COMMONS Speaker Betty Boothroyd has been asked to investigate reports that ``top IRA men'' were invited to Parliament by Labour MPs - and that one of them was left unattended there.

Leader of the House Tony Newton asked her to look into claims that Sinn Fein members, who belonged to the IRA's ruling Army Council, were the guests of Labour MPs.

One of the men was allegedly allowed to go to the lavatory unaccompanied for 20 minutes, in a security lapse which breached Commons rules.

The Prime Minister yesterday attacked ``the stunning naivety'' of MPs who did not realise the connection between Sinn Fein and the IRA.

The issue was raised in the Commons by Tory Elizabeth Peacock, just as security forces confirmed that a 600lb car bomb had been defused outside police headquarters in Londonderry.

A row broke out after a newspaper report that MI5 had complained to the Labour leadership about an IRA man who was allowed to wander around the Commons on his own.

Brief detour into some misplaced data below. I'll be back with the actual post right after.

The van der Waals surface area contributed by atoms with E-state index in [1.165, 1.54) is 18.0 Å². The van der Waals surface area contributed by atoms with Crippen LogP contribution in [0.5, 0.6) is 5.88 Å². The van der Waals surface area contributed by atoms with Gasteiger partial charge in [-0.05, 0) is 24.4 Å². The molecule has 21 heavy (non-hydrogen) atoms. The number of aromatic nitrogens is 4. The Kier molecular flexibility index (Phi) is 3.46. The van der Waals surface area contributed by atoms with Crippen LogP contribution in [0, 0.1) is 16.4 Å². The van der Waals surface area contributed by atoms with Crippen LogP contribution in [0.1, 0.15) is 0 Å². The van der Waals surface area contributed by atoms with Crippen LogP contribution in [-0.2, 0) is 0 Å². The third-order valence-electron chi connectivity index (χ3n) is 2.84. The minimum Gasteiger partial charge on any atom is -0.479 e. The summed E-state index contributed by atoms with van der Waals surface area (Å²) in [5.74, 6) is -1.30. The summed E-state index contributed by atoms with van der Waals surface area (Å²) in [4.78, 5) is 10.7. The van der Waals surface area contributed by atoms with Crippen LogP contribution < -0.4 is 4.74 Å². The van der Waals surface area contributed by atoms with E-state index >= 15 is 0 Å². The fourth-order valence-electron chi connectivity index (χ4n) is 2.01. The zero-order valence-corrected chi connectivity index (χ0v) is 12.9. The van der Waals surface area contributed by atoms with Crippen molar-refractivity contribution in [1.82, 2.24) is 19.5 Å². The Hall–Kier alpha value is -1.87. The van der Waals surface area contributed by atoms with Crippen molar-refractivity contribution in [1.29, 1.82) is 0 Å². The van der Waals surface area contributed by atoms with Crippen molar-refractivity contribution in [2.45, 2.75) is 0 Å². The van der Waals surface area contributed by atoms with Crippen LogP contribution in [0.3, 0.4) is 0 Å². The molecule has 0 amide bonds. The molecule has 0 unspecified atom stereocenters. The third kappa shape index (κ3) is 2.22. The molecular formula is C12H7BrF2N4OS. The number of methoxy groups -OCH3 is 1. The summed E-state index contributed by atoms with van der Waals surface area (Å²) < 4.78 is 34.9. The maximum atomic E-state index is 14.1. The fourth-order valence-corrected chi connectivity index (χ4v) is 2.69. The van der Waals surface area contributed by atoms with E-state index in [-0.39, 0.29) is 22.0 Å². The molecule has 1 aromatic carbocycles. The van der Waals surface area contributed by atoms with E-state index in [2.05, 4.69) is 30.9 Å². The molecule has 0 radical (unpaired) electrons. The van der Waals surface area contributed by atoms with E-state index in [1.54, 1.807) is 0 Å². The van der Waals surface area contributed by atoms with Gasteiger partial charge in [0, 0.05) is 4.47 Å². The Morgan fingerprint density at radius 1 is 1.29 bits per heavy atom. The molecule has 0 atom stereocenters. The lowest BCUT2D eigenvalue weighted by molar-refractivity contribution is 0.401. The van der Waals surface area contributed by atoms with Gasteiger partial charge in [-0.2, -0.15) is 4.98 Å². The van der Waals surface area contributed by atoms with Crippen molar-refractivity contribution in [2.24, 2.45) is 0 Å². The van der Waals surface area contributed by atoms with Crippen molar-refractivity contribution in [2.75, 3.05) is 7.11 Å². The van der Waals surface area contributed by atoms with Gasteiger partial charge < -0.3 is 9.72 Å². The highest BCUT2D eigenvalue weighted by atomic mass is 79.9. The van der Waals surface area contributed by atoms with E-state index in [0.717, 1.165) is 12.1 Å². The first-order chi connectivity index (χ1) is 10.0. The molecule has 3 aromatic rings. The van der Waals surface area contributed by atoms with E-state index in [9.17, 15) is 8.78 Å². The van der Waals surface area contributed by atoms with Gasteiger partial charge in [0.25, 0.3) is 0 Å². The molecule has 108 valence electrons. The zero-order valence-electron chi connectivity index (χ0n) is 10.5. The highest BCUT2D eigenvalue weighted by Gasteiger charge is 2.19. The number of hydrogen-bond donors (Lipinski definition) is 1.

The mystery deepened when the Home Office said yesterday that MI5 was denying it had conducted a surveillance operation on the Sinn Fein politicians at the Commons.

The security service also insisted that it did not complain to the Labour leadership.

However, it is believed that Labour Chief Whip Donald Dewar did summon three MPs, including left-wingers Ken Livingstone and Jeremy Corbyn, to a meeting to discuss the alleged security breach after concerns were raised.

Shadow Home Secretary Jack Straw said: ``We take any complaints, or representations, about breaches of security very seriously indeed.''

Mr Livingstone said the Sinn Fein members he had met were not among known members of the IRA Army Council.

He poured scorn on the idea that members of the army council would come to London ``to case the joint for bomb runs''.

He said about seven Labour MPs had met Mr Mitchel McLaughlin, chairman of Sinn Fein in Northern Ireland, about three weeks ago, because Mr McLaughlin wanted to ``see what the current thinking was about the ceasefire''.

Mr Livingstone said: ``It's like the bad old days of the mid-70s with people inside MI5 living in a fantasy world of their own. No wonder the IRA keep on getting away with so much if that's the competence of MI5's detective work.

``Anybody can walk into the House of Commons, into the central lobby, which is where I met them.''